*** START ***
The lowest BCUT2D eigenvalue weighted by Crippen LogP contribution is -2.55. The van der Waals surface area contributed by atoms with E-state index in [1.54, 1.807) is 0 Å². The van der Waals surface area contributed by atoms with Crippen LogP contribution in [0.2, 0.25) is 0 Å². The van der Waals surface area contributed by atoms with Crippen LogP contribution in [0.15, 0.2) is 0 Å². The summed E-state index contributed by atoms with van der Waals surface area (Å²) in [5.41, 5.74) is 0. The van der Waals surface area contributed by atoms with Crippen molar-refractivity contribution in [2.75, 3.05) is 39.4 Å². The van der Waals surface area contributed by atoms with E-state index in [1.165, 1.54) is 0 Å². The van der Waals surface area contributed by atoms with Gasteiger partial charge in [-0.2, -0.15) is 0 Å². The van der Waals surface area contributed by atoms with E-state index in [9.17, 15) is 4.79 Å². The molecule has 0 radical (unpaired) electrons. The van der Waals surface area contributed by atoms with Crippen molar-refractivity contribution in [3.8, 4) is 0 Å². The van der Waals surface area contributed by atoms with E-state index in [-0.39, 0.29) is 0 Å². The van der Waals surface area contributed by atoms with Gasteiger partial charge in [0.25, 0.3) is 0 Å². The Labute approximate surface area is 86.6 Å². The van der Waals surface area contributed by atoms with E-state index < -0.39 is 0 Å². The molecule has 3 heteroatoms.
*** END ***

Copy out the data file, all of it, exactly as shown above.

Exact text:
The lowest BCUT2D eigenvalue weighted by Crippen LogP contribution is -2.55. The van der Waals surface area contributed by atoms with E-state index in [1.54, 1.807) is 0 Å². The van der Waals surface area contributed by atoms with Crippen LogP contribution in [0.2, 0.25) is 0 Å². The van der Waals surface area contributed by atoms with Crippen LogP contribution in [0.15, 0.2) is 0 Å². The summed E-state index contributed by atoms with van der Waals surface area (Å²) in [5.41, 5.74) is 0. The van der Waals surface area contributed by atoms with Crippen molar-refractivity contribution in [2.75, 3.05) is 39.4 Å². The van der Waals surface area contributed by atoms with E-state index in [1.165, 1.54) is 0 Å². The van der Waals surface area contributed by atoms with Gasteiger partial charge in [-0.2, -0.15) is 0 Å². The van der Waals surface area contributed by atoms with E-state index in [9.17, 15) is 4.79 Å². The molecule has 0 radical (unpaired) electrons. The van der Waals surface area contributed by atoms with Crippen molar-refractivity contribution in [3.8, 4) is 0 Å². The van der Waals surface area contributed by atoms with E-state index in [-0.39, 0.29) is 0 Å². The van der Waals surface area contributed by atoms with Gasteiger partial charge in [0.25, 0.3) is 0 Å². The Labute approximate surface area is 86.6 Å². The van der Waals surface area contributed by atoms with E-state index < -0.39 is 0 Å². The molecule has 3 heteroatoms.